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October 20, 2012


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When we first started reading and discussing, I was certain I'd be a growth-mindset person. From what I know of you, Tom, I can see you in that mindset. I think I have more confidence in my students' ability to change--I don't see their skills or intellect as fixed--but looking back I on my own life, I treated myself very differently.

I had the opportunity to hear Carol Dweck at a conference over the summer. She was fascinating. I found out I am of the "growth mindset." In fact, I was totally unaware that the "fixed mindset" even existed! This knowledge, as you can imagine, has had repercussion on my teaching.

As for the book, there is some really interesting stuff, but as I mentioned, I feel like the examples are overwrought and excessive (Imagine that criticism coming from me!).

I agree that most teachers are of a fixed mindset, myself included. Our whole job is to assign a "label" to a student's proficiency, skill or knowledge. That label implies something fixed. I want to change my mindset, though, for my own good and for my children and my students. I still waffle at times over taking on new tasks, responsibilities, or challenges that I don't feel I'll master on the first go. But, when I think about the things that I learned the most from, they were the risks I ended up taking. There are many risks worth taking when we think about classroom practice--but if it doesn't go perfectly the first time, it is threatening...and therefore much easier to just do what we've always done that has more certainly of the "sure thing."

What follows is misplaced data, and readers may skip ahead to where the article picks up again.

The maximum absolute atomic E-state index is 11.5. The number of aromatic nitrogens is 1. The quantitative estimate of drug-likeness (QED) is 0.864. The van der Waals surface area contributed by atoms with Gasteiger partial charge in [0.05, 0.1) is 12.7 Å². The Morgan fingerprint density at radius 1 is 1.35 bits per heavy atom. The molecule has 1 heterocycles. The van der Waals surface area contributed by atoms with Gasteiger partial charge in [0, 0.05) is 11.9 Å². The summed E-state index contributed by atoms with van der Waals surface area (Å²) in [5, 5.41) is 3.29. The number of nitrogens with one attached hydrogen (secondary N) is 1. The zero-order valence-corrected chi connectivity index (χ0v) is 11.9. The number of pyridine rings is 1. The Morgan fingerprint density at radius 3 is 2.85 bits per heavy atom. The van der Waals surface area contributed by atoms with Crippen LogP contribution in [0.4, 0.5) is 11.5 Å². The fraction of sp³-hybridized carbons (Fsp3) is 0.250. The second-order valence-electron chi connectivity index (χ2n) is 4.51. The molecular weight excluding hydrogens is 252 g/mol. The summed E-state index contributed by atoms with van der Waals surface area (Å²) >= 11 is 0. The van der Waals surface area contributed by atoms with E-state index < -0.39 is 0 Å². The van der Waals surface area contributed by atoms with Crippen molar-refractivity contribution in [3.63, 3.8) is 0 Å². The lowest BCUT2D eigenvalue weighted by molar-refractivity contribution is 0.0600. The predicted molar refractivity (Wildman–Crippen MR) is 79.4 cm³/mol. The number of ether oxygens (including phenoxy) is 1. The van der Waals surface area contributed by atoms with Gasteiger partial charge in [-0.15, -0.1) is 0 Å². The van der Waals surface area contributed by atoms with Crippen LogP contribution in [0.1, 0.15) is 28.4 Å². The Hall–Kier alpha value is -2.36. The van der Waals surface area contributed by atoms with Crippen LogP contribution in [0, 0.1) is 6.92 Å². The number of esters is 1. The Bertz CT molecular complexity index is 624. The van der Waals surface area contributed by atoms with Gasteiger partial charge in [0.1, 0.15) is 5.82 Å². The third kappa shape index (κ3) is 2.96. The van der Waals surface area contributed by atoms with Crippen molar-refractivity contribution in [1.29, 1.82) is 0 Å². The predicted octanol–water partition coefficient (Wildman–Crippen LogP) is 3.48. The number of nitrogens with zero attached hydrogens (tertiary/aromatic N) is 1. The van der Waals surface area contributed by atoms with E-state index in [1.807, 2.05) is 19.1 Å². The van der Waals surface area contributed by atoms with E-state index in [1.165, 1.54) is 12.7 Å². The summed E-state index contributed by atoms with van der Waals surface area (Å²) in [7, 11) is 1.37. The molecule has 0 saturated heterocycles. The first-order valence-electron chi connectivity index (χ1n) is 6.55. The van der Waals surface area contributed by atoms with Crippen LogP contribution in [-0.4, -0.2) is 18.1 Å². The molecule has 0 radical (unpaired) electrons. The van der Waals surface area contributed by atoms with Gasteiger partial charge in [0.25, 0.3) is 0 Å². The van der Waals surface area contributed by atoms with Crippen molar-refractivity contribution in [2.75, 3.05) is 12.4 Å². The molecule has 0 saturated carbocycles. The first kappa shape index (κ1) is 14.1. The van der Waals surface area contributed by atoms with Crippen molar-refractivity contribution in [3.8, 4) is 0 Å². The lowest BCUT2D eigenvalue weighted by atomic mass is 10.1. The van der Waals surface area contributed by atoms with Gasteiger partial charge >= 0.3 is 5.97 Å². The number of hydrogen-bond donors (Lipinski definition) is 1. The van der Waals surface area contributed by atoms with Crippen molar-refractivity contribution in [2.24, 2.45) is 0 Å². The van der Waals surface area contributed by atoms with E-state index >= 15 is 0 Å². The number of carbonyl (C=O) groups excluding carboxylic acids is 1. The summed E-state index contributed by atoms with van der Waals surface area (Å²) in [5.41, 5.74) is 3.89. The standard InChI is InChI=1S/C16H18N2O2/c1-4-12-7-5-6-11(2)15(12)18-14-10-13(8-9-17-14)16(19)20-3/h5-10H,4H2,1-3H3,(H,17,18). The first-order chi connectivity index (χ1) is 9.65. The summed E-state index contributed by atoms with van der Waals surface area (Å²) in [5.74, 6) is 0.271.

So glad you are delving into this area. This is a great book. Some friends passed this book on to me; their school read it as a school PLC. I started to read it. Good insights.

My father is a flexible mindset. In my life, I have often chosen to think like my father because my nature mindset is fixed. I don't take risks that would cause failure. However, thinking like my father, I have placed myself in so many wonderful situations where I have learn. Learned because I was challenged. And because I was challenged, I gained more skills (often new skills, unrelated to other aspects of my life: boxing, web design, character "acting").

Too bad we are not able to give this to our students. From another angle, teachers tend to be more fixed in their thinking, and as such, teachers tend to not push their own craft.

There is a great deal we can take away from your post, and the research.

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